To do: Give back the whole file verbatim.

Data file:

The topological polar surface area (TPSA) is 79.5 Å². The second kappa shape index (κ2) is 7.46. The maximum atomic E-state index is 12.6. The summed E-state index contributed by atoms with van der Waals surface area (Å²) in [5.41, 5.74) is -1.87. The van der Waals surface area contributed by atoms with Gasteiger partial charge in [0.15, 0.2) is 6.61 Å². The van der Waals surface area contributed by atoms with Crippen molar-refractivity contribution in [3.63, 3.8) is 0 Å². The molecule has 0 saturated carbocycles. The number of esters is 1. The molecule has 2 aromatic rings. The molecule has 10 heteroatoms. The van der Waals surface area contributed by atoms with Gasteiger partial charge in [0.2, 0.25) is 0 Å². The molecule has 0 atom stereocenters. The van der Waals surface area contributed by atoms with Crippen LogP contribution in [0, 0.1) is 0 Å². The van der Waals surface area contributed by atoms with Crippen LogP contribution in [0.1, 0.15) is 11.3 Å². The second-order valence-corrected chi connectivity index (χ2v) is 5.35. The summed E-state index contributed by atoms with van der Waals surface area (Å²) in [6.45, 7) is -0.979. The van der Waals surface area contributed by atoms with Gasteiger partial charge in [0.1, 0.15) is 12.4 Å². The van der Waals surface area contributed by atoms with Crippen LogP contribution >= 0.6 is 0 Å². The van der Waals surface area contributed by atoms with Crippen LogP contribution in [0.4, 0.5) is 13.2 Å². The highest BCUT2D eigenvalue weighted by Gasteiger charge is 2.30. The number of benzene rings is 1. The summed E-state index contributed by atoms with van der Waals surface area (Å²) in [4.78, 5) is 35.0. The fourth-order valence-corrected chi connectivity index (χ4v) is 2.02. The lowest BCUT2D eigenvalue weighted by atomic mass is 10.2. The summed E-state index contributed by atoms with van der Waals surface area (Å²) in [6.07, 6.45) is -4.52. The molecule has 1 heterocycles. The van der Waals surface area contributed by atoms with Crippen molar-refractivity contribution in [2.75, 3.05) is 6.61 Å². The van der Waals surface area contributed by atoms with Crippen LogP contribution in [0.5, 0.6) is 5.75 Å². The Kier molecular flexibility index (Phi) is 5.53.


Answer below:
The topological polar surface area (TPSA) is 79.5 Å². The second kappa shape index (κ2) is 7.46. The maximum atomic E-state index is 12.6. The summed E-state index contributed by atoms with van der Waals surface area (Å²) in [5.41, 5.74) is -1.87. The van der Waals surface area contributed by atoms with Gasteiger partial charge in [0.15, 0.2) is 6.61 Å². The van der Waals surface area contributed by atoms with Crippen molar-refractivity contribution in [3.63, 3.8) is 0 Å². The molecule has 0 saturated carbocycles. The number of esters is 1. The molecule has 2 aromatic rings. The molecule has 10 heteroatoms. The van der Waals surface area contributed by atoms with Gasteiger partial charge in [0.2, 0.25) is 0 Å². The molecule has 0 atom stereocenters. The van der Waals surface area contributed by atoms with Crippen LogP contribution in [0, 0.1) is 0 Å². The van der Waals surface area contributed by atoms with Crippen LogP contribution in [0.1, 0.15) is 11.3 Å². The second-order valence-corrected chi connectivity index (χ2v) is 5.35. The summed E-state index contributed by atoms with van der Waals surface area (Å²) in [6.45, 7) is -0.979. The van der Waals surface area contributed by atoms with Gasteiger partial charge in [0.1, 0.15) is 12.4 Å². The van der Waals surface area contributed by atoms with Crippen LogP contribution >= 0.6 is 0 Å². The van der Waals surface area contributed by atoms with Crippen LogP contribution in [0.4, 0.5) is 13.2 Å². The highest BCUT2D eigenvalue weighted by Gasteiger charge is 2.30. The number of benzene rings is 1. The summed E-state index contributed by atoms with van der Waals surface area (Å²) in [4.78, 5) is 35.0. The fourth-order valence-corrected chi connectivity index (χ4v) is 2.02. The lowest BCUT2D eigenvalue weighted by atomic mass is 10.2. The summed E-state index contributed by atoms with van der Waals surface area (Å²) in [6.07, 6.45) is -4.52. The molecule has 1 heterocycles. The van der Waals surface area contributed by atoms with Crippen molar-refractivity contribution in [2.75, 3.05) is 6.61 Å². The van der Waals surface area contributed by atoms with Crippen LogP contribution in [0.5, 0.6) is 5.75 Å². The Kier molecular flexibility index (Phi) is 5.53.